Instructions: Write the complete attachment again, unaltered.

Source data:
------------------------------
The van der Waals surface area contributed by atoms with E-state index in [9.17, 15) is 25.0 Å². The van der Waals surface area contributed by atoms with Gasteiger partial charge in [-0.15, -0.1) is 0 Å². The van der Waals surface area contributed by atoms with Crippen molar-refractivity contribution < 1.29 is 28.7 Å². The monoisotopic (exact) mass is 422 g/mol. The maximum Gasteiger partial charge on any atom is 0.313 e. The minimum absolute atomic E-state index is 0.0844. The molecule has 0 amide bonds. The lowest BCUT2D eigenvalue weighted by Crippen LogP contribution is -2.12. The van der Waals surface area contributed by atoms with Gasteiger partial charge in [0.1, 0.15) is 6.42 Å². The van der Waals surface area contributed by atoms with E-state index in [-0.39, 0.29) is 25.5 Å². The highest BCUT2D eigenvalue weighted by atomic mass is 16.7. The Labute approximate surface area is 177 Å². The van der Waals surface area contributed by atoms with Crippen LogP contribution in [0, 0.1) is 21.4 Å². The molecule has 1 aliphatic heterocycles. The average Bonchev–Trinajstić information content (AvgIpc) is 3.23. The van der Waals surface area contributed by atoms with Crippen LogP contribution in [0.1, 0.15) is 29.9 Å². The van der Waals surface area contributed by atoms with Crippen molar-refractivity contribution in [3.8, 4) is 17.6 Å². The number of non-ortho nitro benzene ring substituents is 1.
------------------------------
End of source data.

The van der Waals surface area contributed by atoms with E-state index in [9.17, 15) is 25.0 Å². The van der Waals surface area contributed by atoms with Gasteiger partial charge in [-0.15, -0.1) is 0 Å². The van der Waals surface area contributed by atoms with Crippen molar-refractivity contribution < 1.29 is 28.7 Å². The monoisotopic (exact) mass is 422 g/mol. The maximum Gasteiger partial charge on any atom is 0.313 e. The minimum absolute atomic E-state index is 0.0844. The molecule has 0 amide bonds. The lowest BCUT2D eigenvalue weighted by Crippen LogP contribution is -2.12. The van der Waals surface area contributed by atoms with Gasteiger partial charge in [0.1, 0.15) is 6.42 Å². The van der Waals surface area contributed by atoms with E-state index in [-0.39, 0.29) is 25.5 Å². The highest BCUT2D eigenvalue weighted by atomic mass is 16.7. The Labute approximate surface area is 177 Å². The van der Waals surface area contributed by atoms with Crippen LogP contribution in [0, 0.1) is 21.4 Å². The molecule has 1 aliphatic heterocycles. The average Bonchev–Trinajstić information content (AvgIpc) is 3.23. The van der Waals surface area contributed by atoms with Crippen LogP contribution in [0.1, 0.15) is 29.9 Å². The van der Waals surface area contributed by atoms with Crippen molar-refractivity contribution in [3.8, 4) is 17.6 Å². The number of non-ortho nitro benzene ring substituents is 1.